Speak to a Courtlinked.com Expert Today: (800) 327-1031

CURRENT SERVICES
File My Small Claims
Name Change Dept
Trademarks
Demand Letters
   
 
 
 
 
What is the Statues of Limitations for a small claims action?
 
 

 

 

 

 

 
Get the Information you need
   
When every other method to collect has failed, small claims is the right remedy to seek. Small claims is a lawyer free courtroom designed to hear public disputes in the presence of an actual judge. The associates of Courtlinked.com have assisted thousands of clients in the recovery of their money using the legal procedures of small claims courts.
Small Claims Introduction File Your Small Claims Today!

What is Statute of Limitations?

Wikipedia discribes: Statutes of Limitations is a statute in a common law legal system that is designed to set forth the maximum period of time that a certain legal proceeding based on certain events may be commenced.

A Statute of limitation is basically the amount of years that an individual or a business has to proceed with a legal claim. If the statute of limitation has ran, that individual or the business will not be able to use the legal system to bring a small claims suit. For example, if you are involved in an auto accident in the state of Alabama and have suffered property damages, you would have six years to file a small claims in order to recover property damages.

Statutes of Limitations For Small Claims In Accordance To Your Cause of Action and State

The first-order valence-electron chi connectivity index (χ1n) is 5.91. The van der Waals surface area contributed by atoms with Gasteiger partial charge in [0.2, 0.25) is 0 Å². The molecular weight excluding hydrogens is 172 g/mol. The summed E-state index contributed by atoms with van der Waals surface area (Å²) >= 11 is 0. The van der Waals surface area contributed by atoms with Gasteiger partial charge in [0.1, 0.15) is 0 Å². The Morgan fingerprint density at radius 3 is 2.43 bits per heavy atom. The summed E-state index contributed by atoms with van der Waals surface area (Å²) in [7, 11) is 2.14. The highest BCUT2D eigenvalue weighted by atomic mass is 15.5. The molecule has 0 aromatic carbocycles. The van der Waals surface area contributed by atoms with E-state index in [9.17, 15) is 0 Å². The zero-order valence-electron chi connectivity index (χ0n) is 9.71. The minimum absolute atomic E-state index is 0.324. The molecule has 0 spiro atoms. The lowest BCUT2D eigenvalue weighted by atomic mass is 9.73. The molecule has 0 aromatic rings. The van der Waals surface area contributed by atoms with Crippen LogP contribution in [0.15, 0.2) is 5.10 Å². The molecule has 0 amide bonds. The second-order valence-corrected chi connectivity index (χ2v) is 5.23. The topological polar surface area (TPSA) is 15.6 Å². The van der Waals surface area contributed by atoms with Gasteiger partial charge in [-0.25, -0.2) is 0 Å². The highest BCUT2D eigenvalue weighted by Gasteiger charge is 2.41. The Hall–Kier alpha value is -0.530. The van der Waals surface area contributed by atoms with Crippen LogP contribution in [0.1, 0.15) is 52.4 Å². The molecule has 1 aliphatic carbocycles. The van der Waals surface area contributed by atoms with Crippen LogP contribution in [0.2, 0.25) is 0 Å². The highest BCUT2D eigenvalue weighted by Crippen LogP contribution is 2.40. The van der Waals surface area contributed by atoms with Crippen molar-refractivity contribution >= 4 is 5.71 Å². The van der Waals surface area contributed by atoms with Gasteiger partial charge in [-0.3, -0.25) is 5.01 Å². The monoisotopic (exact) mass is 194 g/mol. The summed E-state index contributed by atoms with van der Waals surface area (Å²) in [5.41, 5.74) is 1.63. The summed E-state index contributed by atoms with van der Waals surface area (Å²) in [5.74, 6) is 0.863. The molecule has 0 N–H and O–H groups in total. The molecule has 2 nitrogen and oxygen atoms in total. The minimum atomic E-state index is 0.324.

State
Written Contract
Oral Contract
Personal Injury
Property Damages
Alabama
6 Years
6 Years
2 Years
6 Years
Alaska
3 Years
3 Years
2 Years
2 Years
Arizona
6 Years
3 Years
2 Years
2 Years
Arkansas
5 Years
3 Years
3 Years
3 Years
California
4 Years
2 Years
2 Years
3 Years
Colorado
6 Years
6 Years
2 Years
2 Years
Connecticut
6 Years
3 Years
2 Years
2 Years
Delaware
3 Years
3 Years
2 Years
2 Years
District of Columbia
3 Years
3 Years
3 Years
3 Years
Florida
5 Years
4 Years
4 Years
4 Years
Georgia
6 Years
4 Years
2 Years
4 Years
Hawaii
6 Years
6 Years
2 Years
2 Years
Idaho
5 Years
4 Years
2 Years
3 Years
Illinois
10 Years
5 Years
2 Years
5 Years
Indiana
10 Years
6 Years
2 Years
6 Years
Iowa
10 Years
5 Years
2 Years
2 Years
Kansas
5 Years
3 Years
2 Years
2 Years
Kentucky
15 Years
5 Years
1 Year
5 Years
Louisiana
10 Years
10 Years
1 Year
1 Year
Maine
6 Years
6 Years
6 Years
6 Years
Maryland
3 Years
3 Years
3 Years
3 Years
Massachusetts
6 Years
6 Years
3 Years
3 Years
Michigan
6 Years
6 Years
3 Years
3 Years
Minnesota
6 Years
6 Years
2 Years
6 Years
Missouri
5 Years
5 Years
5 Years
5 Years
Montana
8 Years
5 Years
3 Years
2 Years
Nebraska
5 Years
4 Years
4 Years
4 Years
Nevada
6 Years
4 Years
2 Years
3 Years
New Hempshire
3 Years
3 Years
3 Years
3 Years
New Jersey
6 Years
6 Years
2 Years
6 Years
New Mexico
6 Years
4 Years
3 Years
4 Years
New York
6 Years
6 Years
3 Years
3 Years
North Carolina
3 Years
3 Years
3 Years
3 Years
Ohio
15 Years
6 Years
2 Years
4 Years
Oklahoma
5 Years
3 Years
2 Years
2 Years
Oregon
6 Years
6 Years
2 Years
6 Years
Pennsylvania
4 Years
4 Years
2 Years
2 Years
Rhode Island
10 Years
10 Years
3 Years
10 Years
South Carolina
3 Years
3 Years
3 Years
3 Years
South Dekota
6 Years
6 Years
3 Years
6 Years
Tennessee
6 Years
6 Years
1 Year
3 Years
Texas
4 Years
4 Years
2 Years
2 Years
Utah
6 Years
4 Years
4 Years
3 Years
Vermont
6 Years
6 Years
3 Years
3 Years
Virginia
5 Years
3 Years
2 Years
5 Years
Washington
6 Years
3 Years
3 Years
3 Years
West Virginia
10 Years
5 Years
2 Years
2 Years
Wisconsin
6 Years
6 Years
3 Years
6 Years
Wyoming
10 Years
8 Years
4 Years
4 Years
 
 
 
 
Recent FAQ's
When will I collect my judgment?
How long is a judgment good for?